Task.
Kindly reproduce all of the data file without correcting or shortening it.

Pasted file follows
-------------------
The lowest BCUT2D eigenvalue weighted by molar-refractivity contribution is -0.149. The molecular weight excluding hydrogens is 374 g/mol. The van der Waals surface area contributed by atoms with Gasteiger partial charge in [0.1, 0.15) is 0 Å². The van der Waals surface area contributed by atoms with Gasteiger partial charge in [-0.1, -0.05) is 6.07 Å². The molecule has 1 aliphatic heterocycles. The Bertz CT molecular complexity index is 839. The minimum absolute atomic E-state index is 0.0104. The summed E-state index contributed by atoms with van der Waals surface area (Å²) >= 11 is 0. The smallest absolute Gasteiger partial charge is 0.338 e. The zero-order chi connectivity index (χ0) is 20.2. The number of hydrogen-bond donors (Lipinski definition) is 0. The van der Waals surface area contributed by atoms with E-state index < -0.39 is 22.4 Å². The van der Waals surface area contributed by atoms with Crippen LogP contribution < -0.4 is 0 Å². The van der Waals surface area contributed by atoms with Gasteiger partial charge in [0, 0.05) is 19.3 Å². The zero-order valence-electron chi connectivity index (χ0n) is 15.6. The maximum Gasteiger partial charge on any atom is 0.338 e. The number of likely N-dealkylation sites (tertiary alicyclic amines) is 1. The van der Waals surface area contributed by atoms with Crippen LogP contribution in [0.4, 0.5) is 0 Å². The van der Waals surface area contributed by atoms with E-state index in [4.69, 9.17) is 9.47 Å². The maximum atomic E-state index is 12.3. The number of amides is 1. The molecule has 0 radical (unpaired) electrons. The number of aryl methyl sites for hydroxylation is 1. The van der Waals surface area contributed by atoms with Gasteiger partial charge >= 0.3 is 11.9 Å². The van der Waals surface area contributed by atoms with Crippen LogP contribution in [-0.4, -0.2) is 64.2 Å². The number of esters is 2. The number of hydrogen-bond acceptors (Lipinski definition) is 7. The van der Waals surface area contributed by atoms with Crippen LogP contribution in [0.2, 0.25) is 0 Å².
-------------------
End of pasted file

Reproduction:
The lowest BCUT2D eigenvalue weighted by molar-refractivity contribution is -0.149. The molecular weight excluding hydrogens is 374 g/mol. The van der Waals surface area contributed by atoms with Gasteiger partial charge in [0.1, 0.15) is 0 Å². The van der Waals surface area contributed by atoms with Gasteiger partial charge in [-0.1, -0.05) is 6.07 Å². The molecule has 1 aliphatic heterocycles. The Bertz CT molecular complexity index is 839. The minimum absolute atomic E-state index is 0.0104. The summed E-state index contributed by atoms with van der Waals surface area (Å²) >= 11 is 0. The smallest absolute Gasteiger partial charge is 0.338 e. The zero-order chi connectivity index (χ0) is 20.2. The number of hydrogen-bond donors (Lipinski definition) is 0. The van der Waals surface area contributed by atoms with E-state index < -0.39 is 22.4 Å². The van der Waals surface area contributed by atoms with Crippen LogP contribution < -0.4 is 0 Å². The van der Waals surface area contributed by atoms with Gasteiger partial charge in [0, 0.05) is 19.3 Å². The zero-order valence-electron chi connectivity index (χ0n) is 15.6. The maximum Gasteiger partial charge on any atom is 0.338 e. The number of likely N-dealkylation sites (tertiary alicyclic amines) is 1. The van der Waals surface area contributed by atoms with Crippen LogP contribution in [0.4, 0.5) is 0 Å². The van der Waals surface area contributed by atoms with E-state index in [4.69, 9.17) is 9.47 Å². The maximum atomic E-state index is 12.3. The number of amides is 1. The molecule has 0 radical (unpaired) electrons. The number of aryl methyl sites for hydroxylation is 1. The van der Waals surface area contributed by atoms with Gasteiger partial charge >= 0.3 is 11.9 Å². The van der Waals surface area contributed by atoms with Crippen LogP contribution in [-0.4, -0.2) is 64.2 Å². The number of esters is 2. The number of hydrogen-bond acceptors (Lipinski definition) is 7. The van der Waals surface area contributed by atoms with Crippen LogP contribution in [0.2, 0.25) is 0 Å².